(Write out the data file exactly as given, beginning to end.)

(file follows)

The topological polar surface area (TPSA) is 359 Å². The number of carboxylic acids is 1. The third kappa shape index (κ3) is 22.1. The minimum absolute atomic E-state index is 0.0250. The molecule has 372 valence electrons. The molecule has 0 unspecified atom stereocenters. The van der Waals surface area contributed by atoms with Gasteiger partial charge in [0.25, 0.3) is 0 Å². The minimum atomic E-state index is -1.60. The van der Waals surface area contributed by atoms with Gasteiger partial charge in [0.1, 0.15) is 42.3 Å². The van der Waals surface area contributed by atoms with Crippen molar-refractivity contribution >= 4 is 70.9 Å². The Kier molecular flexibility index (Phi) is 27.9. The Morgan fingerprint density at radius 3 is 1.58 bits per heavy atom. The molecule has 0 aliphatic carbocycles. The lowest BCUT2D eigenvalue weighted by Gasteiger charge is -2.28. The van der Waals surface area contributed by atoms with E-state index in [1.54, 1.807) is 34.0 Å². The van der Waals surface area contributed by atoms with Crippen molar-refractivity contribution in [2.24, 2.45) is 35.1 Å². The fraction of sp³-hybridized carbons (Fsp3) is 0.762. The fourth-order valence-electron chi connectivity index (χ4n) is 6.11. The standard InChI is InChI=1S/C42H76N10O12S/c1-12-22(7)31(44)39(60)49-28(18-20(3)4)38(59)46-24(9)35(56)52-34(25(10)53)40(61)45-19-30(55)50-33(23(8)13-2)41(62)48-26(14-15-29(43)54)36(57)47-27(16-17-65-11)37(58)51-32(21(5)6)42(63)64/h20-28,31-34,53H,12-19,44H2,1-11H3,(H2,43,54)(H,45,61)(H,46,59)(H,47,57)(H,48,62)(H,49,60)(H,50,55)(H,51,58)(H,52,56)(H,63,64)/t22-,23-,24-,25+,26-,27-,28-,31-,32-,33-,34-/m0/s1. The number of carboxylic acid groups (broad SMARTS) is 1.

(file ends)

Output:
The topological polar surface area (TPSA) is 359 Å². The number of carboxylic acids is 1. The third kappa shape index (κ3) is 22.1. The minimum absolute atomic E-state index is 0.0250. The molecule has 372 valence electrons. The molecule has 0 unspecified atom stereocenters. The van der Waals surface area contributed by atoms with Gasteiger partial charge in [0.25, 0.3) is 0 Å². The minimum atomic E-state index is -1.60. The van der Waals surface area contributed by atoms with Gasteiger partial charge in [0.1, 0.15) is 42.3 Å². The van der Waals surface area contributed by atoms with Crippen molar-refractivity contribution >= 4 is 70.9 Å². The Kier molecular flexibility index (Phi) is 27.9. The Morgan fingerprint density at radius 3 is 1.58 bits per heavy atom. The molecule has 0 aliphatic carbocycles. The lowest BCUT2D eigenvalue weighted by Gasteiger charge is -2.28. The van der Waals surface area contributed by atoms with E-state index in [1.54, 1.807) is 34.0 Å². The van der Waals surface area contributed by atoms with Crippen molar-refractivity contribution in [2.24, 2.45) is 35.1 Å². The fraction of sp³-hybridized carbons (Fsp3) is 0.762. The fourth-order valence-electron chi connectivity index (χ4n) is 6.11. The standard InChI is InChI=1S/C42H76N10O12S/c1-12-22(7)31(44)39(60)49-28(18-20(3)4)38(59)46-24(9)35(56)52-34(25(10)53)40(61)45-19-30(55)50-33(23(8)13-2)41(62)48-26(14-15-29(43)54)36(57)47-27(16-17-65-11)37(58)51-32(21(5)6)42(63)64/h20-28,31-34,53H,12-19,44H2,1-11H3,(H2,43,54)(H,45,61)(H,46,59)(H,47,57)(H,48,62)(H,49,60)(H,50,55)(H,51,58)(H,52,56)(H,63,64)/t22-,23-,24-,25+,26-,27-,28-,31-,32-,33-,34-/m0/s1. The number of carboxylic acid groups (broad SMARTS) is 1.